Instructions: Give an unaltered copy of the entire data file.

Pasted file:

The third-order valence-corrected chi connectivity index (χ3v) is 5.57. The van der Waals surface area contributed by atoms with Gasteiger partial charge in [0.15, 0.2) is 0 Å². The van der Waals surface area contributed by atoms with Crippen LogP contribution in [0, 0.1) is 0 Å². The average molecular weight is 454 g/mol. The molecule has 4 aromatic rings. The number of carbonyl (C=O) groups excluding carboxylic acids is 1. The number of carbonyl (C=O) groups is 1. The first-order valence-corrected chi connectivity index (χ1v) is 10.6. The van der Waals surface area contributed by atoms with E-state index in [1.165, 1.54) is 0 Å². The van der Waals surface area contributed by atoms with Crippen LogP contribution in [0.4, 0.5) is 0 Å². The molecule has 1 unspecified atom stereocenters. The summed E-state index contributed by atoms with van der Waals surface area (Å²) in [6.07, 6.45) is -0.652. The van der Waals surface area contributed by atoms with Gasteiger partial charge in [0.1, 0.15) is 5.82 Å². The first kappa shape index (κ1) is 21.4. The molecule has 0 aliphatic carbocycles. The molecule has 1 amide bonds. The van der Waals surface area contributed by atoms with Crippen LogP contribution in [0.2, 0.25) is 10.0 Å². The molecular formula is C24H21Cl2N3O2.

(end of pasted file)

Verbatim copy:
The third-order valence-corrected chi connectivity index (χ3v) is 5.57. The van der Waals surface area contributed by atoms with Gasteiger partial charge in [0.15, 0.2) is 0 Å². The van der Waals surface area contributed by atoms with Crippen LogP contribution in [0, 0.1) is 0 Å². The average molecular weight is 454 g/mol. The molecule has 4 aromatic rings. The number of carbonyl (C=O) groups excluding carboxylic acids is 1. The number of carbonyl (C=O) groups is 1. The first-order valence-corrected chi connectivity index (χ1v) is 10.6. The van der Waals surface area contributed by atoms with E-state index in [1.165, 1.54) is 0 Å². The van der Waals surface area contributed by atoms with Crippen LogP contribution in [0.4, 0.5) is 0 Å². The molecule has 1 unspecified atom stereocenters. The summed E-state index contributed by atoms with van der Waals surface area (Å²) in [6.07, 6.45) is -0.652. The van der Waals surface area contributed by atoms with Gasteiger partial charge in [0.1, 0.15) is 5.82 Å². The first kappa shape index (κ1) is 21.4. The molecule has 0 aliphatic carbocycles. The molecule has 1 amide bonds. The van der Waals surface area contributed by atoms with Crippen LogP contribution in [0.2, 0.25) is 10.0 Å². The molecular formula is C24H21Cl2N3O2.